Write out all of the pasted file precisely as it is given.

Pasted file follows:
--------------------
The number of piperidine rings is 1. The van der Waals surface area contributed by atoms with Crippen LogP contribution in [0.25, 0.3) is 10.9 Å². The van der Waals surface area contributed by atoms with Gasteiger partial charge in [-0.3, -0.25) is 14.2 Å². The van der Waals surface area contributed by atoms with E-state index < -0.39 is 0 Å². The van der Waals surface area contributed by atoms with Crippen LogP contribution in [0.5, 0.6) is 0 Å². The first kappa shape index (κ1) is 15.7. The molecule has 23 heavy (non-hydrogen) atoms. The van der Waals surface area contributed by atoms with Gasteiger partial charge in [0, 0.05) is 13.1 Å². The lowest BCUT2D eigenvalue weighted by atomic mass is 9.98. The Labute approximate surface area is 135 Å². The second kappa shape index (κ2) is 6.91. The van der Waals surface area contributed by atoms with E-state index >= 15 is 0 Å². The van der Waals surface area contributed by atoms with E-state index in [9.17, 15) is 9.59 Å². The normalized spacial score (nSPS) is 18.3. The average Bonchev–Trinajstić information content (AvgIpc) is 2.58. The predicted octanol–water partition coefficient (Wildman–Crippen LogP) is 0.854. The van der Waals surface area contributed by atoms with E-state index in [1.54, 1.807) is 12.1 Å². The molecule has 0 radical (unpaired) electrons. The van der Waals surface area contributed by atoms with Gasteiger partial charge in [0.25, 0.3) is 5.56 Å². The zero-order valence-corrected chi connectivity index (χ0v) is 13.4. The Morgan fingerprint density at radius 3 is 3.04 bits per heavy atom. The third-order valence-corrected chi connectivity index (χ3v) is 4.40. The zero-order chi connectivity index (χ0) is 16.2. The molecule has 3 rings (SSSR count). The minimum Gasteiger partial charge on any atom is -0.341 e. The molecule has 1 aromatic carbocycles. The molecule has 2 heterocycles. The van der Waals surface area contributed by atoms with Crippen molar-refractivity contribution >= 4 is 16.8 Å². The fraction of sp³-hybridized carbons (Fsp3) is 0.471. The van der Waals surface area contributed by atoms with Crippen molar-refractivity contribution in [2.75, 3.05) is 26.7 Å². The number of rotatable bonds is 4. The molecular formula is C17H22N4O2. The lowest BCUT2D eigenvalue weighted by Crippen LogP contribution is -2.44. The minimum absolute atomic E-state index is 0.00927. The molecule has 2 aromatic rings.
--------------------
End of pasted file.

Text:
The number of piperidine rings is 1. The van der Waals surface area contributed by atoms with Crippen LogP contribution in [0.25, 0.3) is 10.9 Å². The van der Waals surface area contributed by atoms with Gasteiger partial charge in [-0.3, -0.25) is 14.2 Å². The van der Waals surface area contributed by atoms with E-state index < -0.39 is 0 Å². The van der Waals surface area contributed by atoms with Crippen LogP contribution in [0.5, 0.6) is 0 Å². The first kappa shape index (κ1) is 15.7. The molecule has 23 heavy (non-hydrogen) atoms. The van der Waals surface area contributed by atoms with Gasteiger partial charge in [0, 0.05) is 13.1 Å². The lowest BCUT2D eigenvalue weighted by atomic mass is 9.98. The Labute approximate surface area is 135 Å². The second kappa shape index (κ2) is 6.91. The van der Waals surface area contributed by atoms with E-state index >= 15 is 0 Å². The van der Waals surface area contributed by atoms with E-state index in [9.17, 15) is 9.59 Å². The normalized spacial score (nSPS) is 18.3. The average Bonchev–Trinajstić information content (AvgIpc) is 2.58. The predicted octanol–water partition coefficient (Wildman–Crippen LogP) is 0.854. The van der Waals surface area contributed by atoms with E-state index in [1.54, 1.807) is 12.1 Å². The molecule has 0 radical (unpaired) electrons. The van der Waals surface area contributed by atoms with Gasteiger partial charge in [0.25, 0.3) is 5.56 Å². The zero-order valence-corrected chi connectivity index (χ0v) is 13.4. The Morgan fingerprint density at radius 3 is 3.04 bits per heavy atom. The third-order valence-corrected chi connectivity index (χ3v) is 4.40. The zero-order chi connectivity index (χ0) is 16.2. The molecule has 3 rings (SSSR count). The minimum Gasteiger partial charge on any atom is -0.341 e. The molecule has 1 aromatic carbocycles. The molecule has 2 heterocycles. The van der Waals surface area contributed by atoms with Crippen molar-refractivity contribution >= 4 is 16.8 Å². The fraction of sp³-hybridized carbons (Fsp3) is 0.471. The van der Waals surface area contributed by atoms with Crippen molar-refractivity contribution in [2.75, 3.05) is 26.7 Å². The number of rotatable bonds is 4. The molecular formula is C17H22N4O2. The lowest BCUT2D eigenvalue weighted by Crippen LogP contribution is -2.44. The minimum absolute atomic E-state index is 0.00927. The molecule has 2 aromatic rings.